The unpredictable nature of the clinical illness caused by coronary atherosclerosis makes evaluation of the therapy of this disorder very difficult. Since the time interval between the onset of symptoms and death may vary from a few seconds to over 20 years, it is impossible to draw definite conclusions about the effect of treatment unless large groups of patients are studied. While the value of anticoagulant administration during the first few weeks after an acute myocardial infarction has been amply demonstrated,1-3 there is lack of agreement as to the indications for continuing and ultimately for discontinuing long-term anticoagulant therapy after recovery. Because of the tremendous investment in time, money, and effort required of the patient, the doctor, and the laboratory for the successful prosecution of long-term anticoagulant therapy, any contribution toward our appreciation of its benefits and limitations is worthwhile. Because of the frequency of this disease, even a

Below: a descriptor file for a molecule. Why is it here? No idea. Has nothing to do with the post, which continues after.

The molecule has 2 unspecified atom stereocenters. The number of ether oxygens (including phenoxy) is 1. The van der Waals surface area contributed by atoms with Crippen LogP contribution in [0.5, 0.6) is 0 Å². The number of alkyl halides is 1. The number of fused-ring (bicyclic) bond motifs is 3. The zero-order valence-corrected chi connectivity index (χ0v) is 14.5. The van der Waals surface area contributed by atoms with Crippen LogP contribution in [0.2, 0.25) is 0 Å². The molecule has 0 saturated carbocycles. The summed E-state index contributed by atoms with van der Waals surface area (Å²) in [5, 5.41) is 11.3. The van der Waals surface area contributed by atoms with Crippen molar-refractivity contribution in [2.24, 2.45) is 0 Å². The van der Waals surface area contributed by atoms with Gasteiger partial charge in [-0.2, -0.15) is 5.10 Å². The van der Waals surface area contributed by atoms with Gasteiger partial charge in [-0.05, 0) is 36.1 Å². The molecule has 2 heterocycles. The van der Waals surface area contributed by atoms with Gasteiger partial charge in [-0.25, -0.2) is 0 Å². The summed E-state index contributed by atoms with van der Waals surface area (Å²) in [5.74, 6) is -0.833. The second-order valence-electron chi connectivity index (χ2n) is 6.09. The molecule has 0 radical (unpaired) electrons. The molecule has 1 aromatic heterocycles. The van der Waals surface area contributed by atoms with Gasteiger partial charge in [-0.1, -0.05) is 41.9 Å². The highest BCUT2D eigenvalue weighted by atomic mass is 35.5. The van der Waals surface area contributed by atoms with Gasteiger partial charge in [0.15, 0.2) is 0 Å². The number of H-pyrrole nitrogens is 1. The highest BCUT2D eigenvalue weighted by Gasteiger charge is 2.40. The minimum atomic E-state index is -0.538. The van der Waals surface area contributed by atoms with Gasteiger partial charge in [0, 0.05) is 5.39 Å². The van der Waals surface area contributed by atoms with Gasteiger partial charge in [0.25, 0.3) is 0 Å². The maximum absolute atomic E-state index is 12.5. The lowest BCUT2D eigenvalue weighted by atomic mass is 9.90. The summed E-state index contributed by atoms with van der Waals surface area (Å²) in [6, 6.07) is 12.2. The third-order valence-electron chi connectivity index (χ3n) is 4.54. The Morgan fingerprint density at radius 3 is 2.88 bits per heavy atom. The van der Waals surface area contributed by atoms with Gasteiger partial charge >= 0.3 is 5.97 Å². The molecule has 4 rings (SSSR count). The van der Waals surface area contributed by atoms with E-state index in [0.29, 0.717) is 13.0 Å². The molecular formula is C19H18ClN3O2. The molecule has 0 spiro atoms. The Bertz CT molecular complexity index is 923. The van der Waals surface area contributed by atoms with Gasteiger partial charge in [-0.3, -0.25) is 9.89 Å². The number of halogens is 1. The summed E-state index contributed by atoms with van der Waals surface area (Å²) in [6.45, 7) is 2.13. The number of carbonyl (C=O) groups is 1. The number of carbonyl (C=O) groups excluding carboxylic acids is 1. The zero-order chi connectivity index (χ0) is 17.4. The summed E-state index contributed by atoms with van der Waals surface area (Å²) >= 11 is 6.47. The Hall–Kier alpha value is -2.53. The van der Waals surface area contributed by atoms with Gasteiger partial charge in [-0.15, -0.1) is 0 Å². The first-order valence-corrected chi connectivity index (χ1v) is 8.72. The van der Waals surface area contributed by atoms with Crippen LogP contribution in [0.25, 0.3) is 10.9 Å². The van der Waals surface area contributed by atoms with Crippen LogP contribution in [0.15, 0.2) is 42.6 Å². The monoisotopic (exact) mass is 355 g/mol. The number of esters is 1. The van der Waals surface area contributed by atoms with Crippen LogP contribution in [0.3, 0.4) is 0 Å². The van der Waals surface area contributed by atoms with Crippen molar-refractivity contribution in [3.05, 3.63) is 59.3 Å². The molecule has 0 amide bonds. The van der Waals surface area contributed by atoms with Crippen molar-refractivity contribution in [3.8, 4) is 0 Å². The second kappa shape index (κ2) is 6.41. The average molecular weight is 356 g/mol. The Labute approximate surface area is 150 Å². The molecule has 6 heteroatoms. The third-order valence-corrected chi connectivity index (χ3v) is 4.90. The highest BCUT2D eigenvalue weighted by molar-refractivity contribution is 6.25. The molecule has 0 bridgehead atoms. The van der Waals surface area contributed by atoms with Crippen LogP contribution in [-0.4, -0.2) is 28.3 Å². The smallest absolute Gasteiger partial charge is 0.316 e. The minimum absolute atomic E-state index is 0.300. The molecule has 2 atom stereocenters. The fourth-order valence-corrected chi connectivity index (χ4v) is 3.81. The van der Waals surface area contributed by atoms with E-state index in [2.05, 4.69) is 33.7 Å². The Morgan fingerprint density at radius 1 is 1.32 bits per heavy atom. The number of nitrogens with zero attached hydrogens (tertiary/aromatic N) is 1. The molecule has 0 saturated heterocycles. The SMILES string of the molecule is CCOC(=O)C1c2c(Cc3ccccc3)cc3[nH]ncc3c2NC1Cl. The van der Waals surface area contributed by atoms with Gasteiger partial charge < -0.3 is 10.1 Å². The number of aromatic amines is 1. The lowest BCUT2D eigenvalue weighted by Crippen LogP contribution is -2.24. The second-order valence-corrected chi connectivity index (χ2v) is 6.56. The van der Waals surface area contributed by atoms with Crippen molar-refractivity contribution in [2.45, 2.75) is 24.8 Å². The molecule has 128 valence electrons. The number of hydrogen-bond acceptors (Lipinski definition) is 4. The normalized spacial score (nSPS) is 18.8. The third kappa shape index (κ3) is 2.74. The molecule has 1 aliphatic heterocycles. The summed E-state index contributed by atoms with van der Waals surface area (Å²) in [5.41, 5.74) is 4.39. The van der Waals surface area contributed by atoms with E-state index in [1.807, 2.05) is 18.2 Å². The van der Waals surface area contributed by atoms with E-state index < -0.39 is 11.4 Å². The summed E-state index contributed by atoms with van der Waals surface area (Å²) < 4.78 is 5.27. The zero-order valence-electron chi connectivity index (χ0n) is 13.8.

KUHN PR, VAN NESS AL, JONES RJ, BAY EB. Long-Term Anticoagulant Therapy After Acute Myocardial Infarction: A Retrospective Study Based upon a Nine-Year Experience at The University of Chicago. Arch Intern Med. 1961;108(6):884–896. doi:10.1001/archinte.1961.03620120068010
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